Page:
Daniel described existence in Sheol as sleeping “in the dust of the earth.”[16] It was a condition which required an awakening — a resurrection. This sleep was never the hope of Old Testament saints. The resurrection and restoration to life was the hope. Sleep was simply a way of describing the state of death itself. Jesus used the same terminology to describe the death state of Jairus’ daughter.[17] He said of Lazarus (in Sheol) that he had “fallen asleep, but I go to awaken him”.[18]

Conditionalists prefer to use the term “sleep” to describe the intermediate state for several reasons, among them: 1) it is used by the Scripture itself; 2) it emphasizes the need for resurrection; 3) it places the hope of humanity not in the death state itself, but in the Lord who will raise (awaken) the dead.

Sheol Is Universal

The thing most stressed in the Old Testament concerning Sheol is that it is synonymous with death itself. In the New Testament, this is seen by the terms “Death” and “Hades” appearing next to each other.[19] All those who die (the event) experience Hades (the state). In the Old Testament, this fact is seen in numerous passages where death and Sheol are placed in parallel. David, for example, says that “the cords of Sheol entangled me; the snares of death confronted me.”[20] He also says, “[I]n death there is no remembrance of you; in Sheol who will give you praise?”[21]

Other psalmists reflect the same association between death as an event, and Sheol as the state it initiates. The sons of Korah say of the foolish: “Like sheep they are appointed for Sheol; death shall be their shepherd.”[22] Ethan the Ezrahite proclaims, “What man can live and never see death? Who can deliver his soul from the power of Sheol?”[23]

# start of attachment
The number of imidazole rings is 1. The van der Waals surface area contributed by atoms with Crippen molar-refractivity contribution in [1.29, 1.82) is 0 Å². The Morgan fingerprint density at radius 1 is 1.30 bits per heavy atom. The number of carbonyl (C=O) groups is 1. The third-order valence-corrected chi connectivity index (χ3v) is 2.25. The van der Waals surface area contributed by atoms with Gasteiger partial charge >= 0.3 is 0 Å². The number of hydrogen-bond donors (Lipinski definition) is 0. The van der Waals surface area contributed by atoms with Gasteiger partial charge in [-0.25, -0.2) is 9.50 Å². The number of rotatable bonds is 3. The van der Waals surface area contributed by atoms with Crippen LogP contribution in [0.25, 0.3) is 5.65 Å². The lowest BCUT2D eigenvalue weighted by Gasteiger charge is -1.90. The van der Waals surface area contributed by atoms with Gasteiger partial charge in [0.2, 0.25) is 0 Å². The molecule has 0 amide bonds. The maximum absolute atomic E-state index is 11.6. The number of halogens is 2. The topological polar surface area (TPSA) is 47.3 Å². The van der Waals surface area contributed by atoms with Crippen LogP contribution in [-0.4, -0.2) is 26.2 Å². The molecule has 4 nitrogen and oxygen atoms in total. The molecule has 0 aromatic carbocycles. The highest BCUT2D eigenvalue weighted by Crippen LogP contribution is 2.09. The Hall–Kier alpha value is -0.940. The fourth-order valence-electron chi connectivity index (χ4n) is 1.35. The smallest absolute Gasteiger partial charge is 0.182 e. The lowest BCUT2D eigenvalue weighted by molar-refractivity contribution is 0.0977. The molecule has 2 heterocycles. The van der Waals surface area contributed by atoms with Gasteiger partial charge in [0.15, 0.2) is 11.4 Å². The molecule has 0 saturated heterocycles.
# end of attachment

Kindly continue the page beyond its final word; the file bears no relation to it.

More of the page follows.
Hannah prayed, “The LORD kills and brings to life; he brings down to Sheol and raises up.”[24] The theology of her prayer is impeccable. To die is to be brought down to Sheol, where all the other dead are. To be rescued from that condition is to be brought back to life, and that is something that only the Lord can do.

Summary of Parts 1-2

Sheol, then, is a silent, dark state or condition in which everyone exists at death and can only live again by a resurrection from the Lord. It is always contrasted with heaven and never equated with it. It is not the hope of the saints; rescue from it is the hope of the saints. That is the Old Testament consensus.

By Rev. Jefferson Vann

(Rev. Jefferson Vann is a graduate of Berkshire Christian College, Columbia International University and Gordon-Conwell Theological Seminary. He and his wife Penny have been involved in Advent Christian ministry since 1984, serving as missionaries in the Philippines and New Zealand. Jeff is the author of “An Advent Christian Systematic Theology” and “Another Bible Commentary” and is a contributing editor to “Henceforth …”)


[1] Psalm 69:34; 113:3; 145:3-7; 148:2.

[2] Psalm 31:17.

[3] Ezekiel 32:21, 27.

[4] Psalm 94:17; 115:17.

[5] Isaiah 38:18.

[6] Psalm 6:5.

[7] 1 Kings 4:32.

[8] 1 Kings 4:30.

[9] Ecclesiastes 9:10.

[10] Job 17:13.

[11] Job 10:21-22.

[12] Psalm 143:3.

[13] Lamentations 3:6.

[14] Psalm 13:3.

[15] 1 Kings 2:10; 11:21, 43; 14:20, 31; 15:8, 24; 16:6, 28; 22:40, 50; 2 Kings 8:24; 10:35; 13:9, 13; 14:16, 22, 29; 15:7, 22, 38; 16:20; 20:21; 21:18; 24:6; 2 Chronicles 9:31; 12:16; 14:1; 16:13; 21:1; 26:2, 23; 27:9; 28:27; 32:33; 33:20.

[16] Daniel 12:2.

[17] Matthew 9:24; Mark 5:39; Luke 8:52.

[18] John 11:11.

[19] Revelation 1:18; 6:8; 20:13-14.

[20] 2 Samuel 22:6.

[21] Psalm 6:5.

[22] Psalm 49:14.

[23] Psalm 89:48.

[24] 1 Samuel 2:6.